Tuesday, January 24, 2017

The Value Of Botanical Medicine

By Patrick Hamilton

It's human nature to want to be free of disease. This is fortunate, because throughout history mankind has used botanical medicine to stave off illness or to speed recovery. A rich heritage of 'folklore' has come down to us today. In spite of the dismissal of many in the medical profession or the pharmaceutical industry, herbal remedies have a huge following, and clinical studies have validated many of the claims historically made for plant materials.

Medicine is something used to prevent and treat disease. 'Botanical' means derived from plants. In all cultures, people have discovered that flowers, leaves, berries, roots, and bark have strengthening, soothing, and curative properties. Many pharmaceutical drugs prescribed today are derived from plants. Most of us are familiar with some botanical remedies.

During long voyages of exploration on land and especially on sea, men learned that a diet of preserved meats and dried beans lacked nutrients needed for health. Scurvy was a disease that afflicted sailors or arctic travelers. It was discovered that the juice of fresh lemons and limes could prevent this condition or cure it if it were not too advanced. The Royal Navy of Great Britain made citrus fruit a part of the supplies for every ship.

People may need to know the healthful resources of field and forest someday, as they did during the world wars. The English scoured the hedgerows for rose hips, the red seed pods that are rich in vitamin C and bioflavanoids. They grew carrots for the fighter pilots who needed excellent night vision, and supplemented their own meager rations with dandelion greens and other field and roadside weeds. Ranchers watched the wild animals and learned which tree bark would eliminate worms in their horses. Desert dwellers harvested aloe and jojoba and feasted on many kinds of cactus.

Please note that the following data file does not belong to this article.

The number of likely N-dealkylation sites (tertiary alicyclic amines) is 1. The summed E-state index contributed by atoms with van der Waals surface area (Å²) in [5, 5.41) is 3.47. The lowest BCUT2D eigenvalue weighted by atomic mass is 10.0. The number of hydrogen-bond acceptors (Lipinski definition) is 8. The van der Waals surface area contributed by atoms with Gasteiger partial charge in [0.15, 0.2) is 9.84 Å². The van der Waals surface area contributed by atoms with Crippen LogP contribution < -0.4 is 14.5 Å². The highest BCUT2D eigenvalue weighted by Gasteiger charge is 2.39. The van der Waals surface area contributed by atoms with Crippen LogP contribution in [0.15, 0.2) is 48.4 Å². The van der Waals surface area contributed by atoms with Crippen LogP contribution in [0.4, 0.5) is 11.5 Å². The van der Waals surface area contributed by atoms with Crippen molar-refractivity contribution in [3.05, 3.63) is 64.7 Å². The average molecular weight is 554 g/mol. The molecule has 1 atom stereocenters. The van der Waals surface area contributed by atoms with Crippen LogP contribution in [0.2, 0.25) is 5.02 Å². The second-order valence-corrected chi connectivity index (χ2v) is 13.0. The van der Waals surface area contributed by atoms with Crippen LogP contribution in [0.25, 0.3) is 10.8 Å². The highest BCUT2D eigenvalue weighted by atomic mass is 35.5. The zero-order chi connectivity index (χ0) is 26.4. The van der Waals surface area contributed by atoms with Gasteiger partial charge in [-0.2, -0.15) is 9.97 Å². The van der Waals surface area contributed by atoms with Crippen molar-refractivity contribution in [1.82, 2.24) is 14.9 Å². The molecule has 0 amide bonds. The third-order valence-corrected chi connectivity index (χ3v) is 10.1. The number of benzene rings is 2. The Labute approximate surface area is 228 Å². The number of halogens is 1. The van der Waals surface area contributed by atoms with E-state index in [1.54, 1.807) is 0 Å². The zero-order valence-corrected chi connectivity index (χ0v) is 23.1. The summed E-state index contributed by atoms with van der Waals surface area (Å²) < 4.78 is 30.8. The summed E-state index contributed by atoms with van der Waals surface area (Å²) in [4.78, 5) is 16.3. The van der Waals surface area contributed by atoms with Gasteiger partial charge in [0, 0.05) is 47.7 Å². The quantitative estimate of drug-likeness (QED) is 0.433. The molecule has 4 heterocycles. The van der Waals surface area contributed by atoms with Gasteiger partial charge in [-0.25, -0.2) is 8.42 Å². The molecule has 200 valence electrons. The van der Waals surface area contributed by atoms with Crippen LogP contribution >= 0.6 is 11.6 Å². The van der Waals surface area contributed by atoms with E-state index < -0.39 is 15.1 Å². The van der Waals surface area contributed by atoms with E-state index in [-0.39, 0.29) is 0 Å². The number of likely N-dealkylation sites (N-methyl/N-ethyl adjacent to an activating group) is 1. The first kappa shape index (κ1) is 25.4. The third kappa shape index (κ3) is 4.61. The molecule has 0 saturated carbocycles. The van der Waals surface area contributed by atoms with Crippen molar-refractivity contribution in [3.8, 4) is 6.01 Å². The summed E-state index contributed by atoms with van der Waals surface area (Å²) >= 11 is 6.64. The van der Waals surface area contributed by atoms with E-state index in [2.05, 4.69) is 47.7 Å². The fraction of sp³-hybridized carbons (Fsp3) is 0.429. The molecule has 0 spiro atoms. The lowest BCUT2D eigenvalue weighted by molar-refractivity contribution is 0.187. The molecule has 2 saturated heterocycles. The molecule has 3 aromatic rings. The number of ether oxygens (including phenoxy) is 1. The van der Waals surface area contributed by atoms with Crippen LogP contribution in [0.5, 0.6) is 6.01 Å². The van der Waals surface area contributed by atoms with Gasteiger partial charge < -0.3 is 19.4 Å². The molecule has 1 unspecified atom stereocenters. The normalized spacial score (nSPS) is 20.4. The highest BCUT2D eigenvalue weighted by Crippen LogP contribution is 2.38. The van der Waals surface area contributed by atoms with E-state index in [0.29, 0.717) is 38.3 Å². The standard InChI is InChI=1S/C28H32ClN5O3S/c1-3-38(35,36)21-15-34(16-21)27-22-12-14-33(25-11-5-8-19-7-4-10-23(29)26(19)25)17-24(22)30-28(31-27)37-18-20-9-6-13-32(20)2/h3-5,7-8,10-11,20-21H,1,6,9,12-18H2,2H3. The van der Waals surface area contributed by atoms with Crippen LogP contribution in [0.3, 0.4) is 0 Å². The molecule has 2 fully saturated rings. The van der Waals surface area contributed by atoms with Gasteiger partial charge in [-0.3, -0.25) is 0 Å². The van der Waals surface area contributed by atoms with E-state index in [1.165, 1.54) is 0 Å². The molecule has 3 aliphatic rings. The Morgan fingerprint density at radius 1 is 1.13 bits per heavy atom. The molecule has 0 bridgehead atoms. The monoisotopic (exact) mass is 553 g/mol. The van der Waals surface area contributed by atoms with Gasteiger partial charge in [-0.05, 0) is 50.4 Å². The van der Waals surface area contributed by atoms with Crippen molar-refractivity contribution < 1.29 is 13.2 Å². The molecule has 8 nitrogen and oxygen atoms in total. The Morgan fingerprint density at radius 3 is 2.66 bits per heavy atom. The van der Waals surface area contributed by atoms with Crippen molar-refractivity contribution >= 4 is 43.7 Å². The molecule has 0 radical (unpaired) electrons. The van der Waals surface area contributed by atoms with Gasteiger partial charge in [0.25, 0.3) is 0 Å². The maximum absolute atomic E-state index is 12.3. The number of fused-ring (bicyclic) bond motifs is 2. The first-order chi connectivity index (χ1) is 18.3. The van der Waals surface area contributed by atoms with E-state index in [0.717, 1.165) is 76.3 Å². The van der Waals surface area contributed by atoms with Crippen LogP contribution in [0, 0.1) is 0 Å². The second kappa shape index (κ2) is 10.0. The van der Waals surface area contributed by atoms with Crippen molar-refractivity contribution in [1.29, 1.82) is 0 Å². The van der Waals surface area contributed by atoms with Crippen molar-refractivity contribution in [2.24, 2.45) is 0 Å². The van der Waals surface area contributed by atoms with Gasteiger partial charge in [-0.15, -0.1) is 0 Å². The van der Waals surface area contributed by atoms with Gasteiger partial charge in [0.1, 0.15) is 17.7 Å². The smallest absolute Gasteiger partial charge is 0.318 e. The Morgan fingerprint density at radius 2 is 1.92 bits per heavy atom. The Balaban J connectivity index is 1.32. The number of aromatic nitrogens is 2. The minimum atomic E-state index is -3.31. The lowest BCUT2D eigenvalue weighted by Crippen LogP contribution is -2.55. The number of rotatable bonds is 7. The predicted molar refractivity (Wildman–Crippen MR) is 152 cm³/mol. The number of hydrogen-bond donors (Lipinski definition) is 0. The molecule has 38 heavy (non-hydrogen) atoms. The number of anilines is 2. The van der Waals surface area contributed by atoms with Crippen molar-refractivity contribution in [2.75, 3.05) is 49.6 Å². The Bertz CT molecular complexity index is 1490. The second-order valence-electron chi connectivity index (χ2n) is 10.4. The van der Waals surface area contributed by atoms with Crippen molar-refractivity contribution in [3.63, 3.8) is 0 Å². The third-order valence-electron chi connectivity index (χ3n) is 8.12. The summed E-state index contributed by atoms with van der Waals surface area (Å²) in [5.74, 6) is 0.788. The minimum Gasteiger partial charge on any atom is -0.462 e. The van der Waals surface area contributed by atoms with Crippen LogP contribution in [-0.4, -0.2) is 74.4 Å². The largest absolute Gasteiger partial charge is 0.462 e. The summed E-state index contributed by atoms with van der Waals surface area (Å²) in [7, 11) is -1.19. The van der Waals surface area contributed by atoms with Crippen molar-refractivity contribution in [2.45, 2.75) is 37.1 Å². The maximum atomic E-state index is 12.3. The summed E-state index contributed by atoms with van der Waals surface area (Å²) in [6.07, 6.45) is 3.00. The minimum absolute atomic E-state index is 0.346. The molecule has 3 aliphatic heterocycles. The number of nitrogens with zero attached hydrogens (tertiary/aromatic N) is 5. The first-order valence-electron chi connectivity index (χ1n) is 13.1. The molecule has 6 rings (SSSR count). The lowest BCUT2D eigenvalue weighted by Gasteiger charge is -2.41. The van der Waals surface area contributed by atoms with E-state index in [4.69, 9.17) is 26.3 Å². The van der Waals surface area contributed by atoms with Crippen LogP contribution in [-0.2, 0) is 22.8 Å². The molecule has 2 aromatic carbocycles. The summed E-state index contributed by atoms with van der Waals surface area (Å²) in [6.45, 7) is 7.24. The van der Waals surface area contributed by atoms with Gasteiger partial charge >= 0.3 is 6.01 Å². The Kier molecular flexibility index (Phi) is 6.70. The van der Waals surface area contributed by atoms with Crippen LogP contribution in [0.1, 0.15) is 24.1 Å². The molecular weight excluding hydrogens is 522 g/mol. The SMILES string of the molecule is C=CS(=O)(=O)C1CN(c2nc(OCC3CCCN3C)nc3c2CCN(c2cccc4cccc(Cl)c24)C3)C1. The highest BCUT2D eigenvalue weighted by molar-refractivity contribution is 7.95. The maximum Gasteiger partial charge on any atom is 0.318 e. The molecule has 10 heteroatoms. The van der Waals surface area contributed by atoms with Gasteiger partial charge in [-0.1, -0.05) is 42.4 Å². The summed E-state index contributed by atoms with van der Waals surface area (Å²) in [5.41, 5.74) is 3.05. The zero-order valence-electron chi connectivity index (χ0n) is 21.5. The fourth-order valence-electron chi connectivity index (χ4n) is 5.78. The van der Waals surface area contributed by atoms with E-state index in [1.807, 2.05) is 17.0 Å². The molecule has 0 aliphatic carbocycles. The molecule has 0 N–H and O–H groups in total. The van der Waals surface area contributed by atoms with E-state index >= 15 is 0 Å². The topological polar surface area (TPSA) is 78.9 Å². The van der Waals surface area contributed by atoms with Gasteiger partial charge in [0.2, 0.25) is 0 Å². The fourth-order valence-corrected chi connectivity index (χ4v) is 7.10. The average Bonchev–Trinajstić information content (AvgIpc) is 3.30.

Herbals sold as dietary supplements are a huge money maker today. Expectant mothers drink red raspberry leaf tea, nibble candied ginger for morning sickness, or turn to plant-based iron supplements. Fenugreek is sold as tea or in capsules to help nursing mothers feed their infants. Insomniacs drink chamomile and passion flower teas and sleep on hops-filled pillows. Fatigue, a common complaint, calls for ginseng, guarana, gota kola, and nutrient-dense green drinks.

Every continent and country has its own botanical wonder drugs. Pau d'arco is considered a panacea in South America. Tea tree oil from Australia is used world-wide as an antiseptic and a fungicide. Neem, considered a cure-all in India, is used to fight fungus infections, oral problems, and a multitude of other disorders. Researchers in France discovered the benefits of pine bark and grape seeds. Japan farms chlorella, a single cell algae with proven health-enhancing properties.

Much of our food is vegetation. What we call herbs are simply nutrient rich plants. If food is the best medicine, as the old folks say, it makes sense to eat wisely and know the benefits. Garlic and onions are both food and medicine. Garden produce, eaten fresh and whole, is known to be good for us. A diet of shelf-stable, processed foods is not considered a healthy one.

No one today denies that plants are medicinal. It's good to learn ways in which wild or garden plants can keep us healthy. Knowing the benefits of garlic, fresh berries, and salad herbs brings new meaning to a home garden, and the fields and forests are open to those who want to learn their secrets.

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